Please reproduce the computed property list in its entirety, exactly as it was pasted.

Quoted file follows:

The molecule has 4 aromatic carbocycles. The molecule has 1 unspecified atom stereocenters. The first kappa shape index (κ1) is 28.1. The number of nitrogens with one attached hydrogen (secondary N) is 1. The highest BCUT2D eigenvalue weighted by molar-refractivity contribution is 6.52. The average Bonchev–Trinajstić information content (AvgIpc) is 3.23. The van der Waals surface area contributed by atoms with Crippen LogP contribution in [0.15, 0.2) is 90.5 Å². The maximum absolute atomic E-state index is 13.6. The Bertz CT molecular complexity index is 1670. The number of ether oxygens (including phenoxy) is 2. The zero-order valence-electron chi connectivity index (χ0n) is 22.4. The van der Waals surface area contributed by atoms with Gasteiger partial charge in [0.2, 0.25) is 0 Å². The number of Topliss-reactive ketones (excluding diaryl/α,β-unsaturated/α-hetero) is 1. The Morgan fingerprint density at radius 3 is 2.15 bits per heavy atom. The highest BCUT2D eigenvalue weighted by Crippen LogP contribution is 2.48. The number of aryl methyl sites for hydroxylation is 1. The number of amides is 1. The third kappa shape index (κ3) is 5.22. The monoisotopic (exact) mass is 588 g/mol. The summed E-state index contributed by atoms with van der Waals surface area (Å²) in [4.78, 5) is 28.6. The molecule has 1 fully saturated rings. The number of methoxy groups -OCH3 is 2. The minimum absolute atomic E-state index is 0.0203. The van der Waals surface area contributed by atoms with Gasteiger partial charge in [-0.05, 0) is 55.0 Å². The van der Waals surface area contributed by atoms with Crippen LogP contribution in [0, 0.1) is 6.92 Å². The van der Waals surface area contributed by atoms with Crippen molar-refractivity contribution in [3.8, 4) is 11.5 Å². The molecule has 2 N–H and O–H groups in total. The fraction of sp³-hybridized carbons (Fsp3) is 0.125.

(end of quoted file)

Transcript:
The molecule has 4 aromatic carbocycles. The molecule has 1 unspecified atom stereocenters. The first kappa shape index (κ1) is 28.1. The number of nitrogens with one attached hydrogen (secondary N) is 1. The highest BCUT2D eigenvalue weighted by molar-refractivity contribution is 6.52. The average Bonchev–Trinajstić information content (AvgIpc) is 3.23. The van der Waals surface area contributed by atoms with Crippen LogP contribution in [0.15, 0.2) is 90.5 Å². The maximum absolute atomic E-state index is 13.6. The Bertz CT molecular complexity index is 1670. The number of ether oxygens (including phenoxy) is 2. The zero-order valence-electron chi connectivity index (χ0n) is 22.4. The van der Waals surface area contributed by atoms with Gasteiger partial charge in [0.2, 0.25) is 0 Å². The number of Topliss-reactive ketones (excluding diaryl/α,β-unsaturated/α-hetero) is 1. The Morgan fingerprint density at radius 3 is 2.15 bits per heavy atom. The highest BCUT2D eigenvalue weighted by Crippen LogP contribution is 2.48. The number of aryl methyl sites for hydroxylation is 1. The number of amides is 1. The third kappa shape index (κ3) is 5.22. The monoisotopic (exact) mass is 588 g/mol. The summed E-state index contributed by atoms with van der Waals surface area (Å²) in [4.78, 5) is 28.6. The molecule has 1 fully saturated rings. The number of methoxy groups -OCH3 is 2. The minimum absolute atomic E-state index is 0.0203. The van der Waals surface area contributed by atoms with Gasteiger partial charge in [-0.05, 0) is 55.0 Å². The van der Waals surface area contributed by atoms with Crippen LogP contribution in [0, 0.1) is 6.92 Å². The van der Waals surface area contributed by atoms with Crippen molar-refractivity contribution in [3.8, 4) is 11.5 Å². The molecule has 2 N–H and O–H groups in total. The fraction of sp³-hybridized carbons (Fsp3) is 0.125.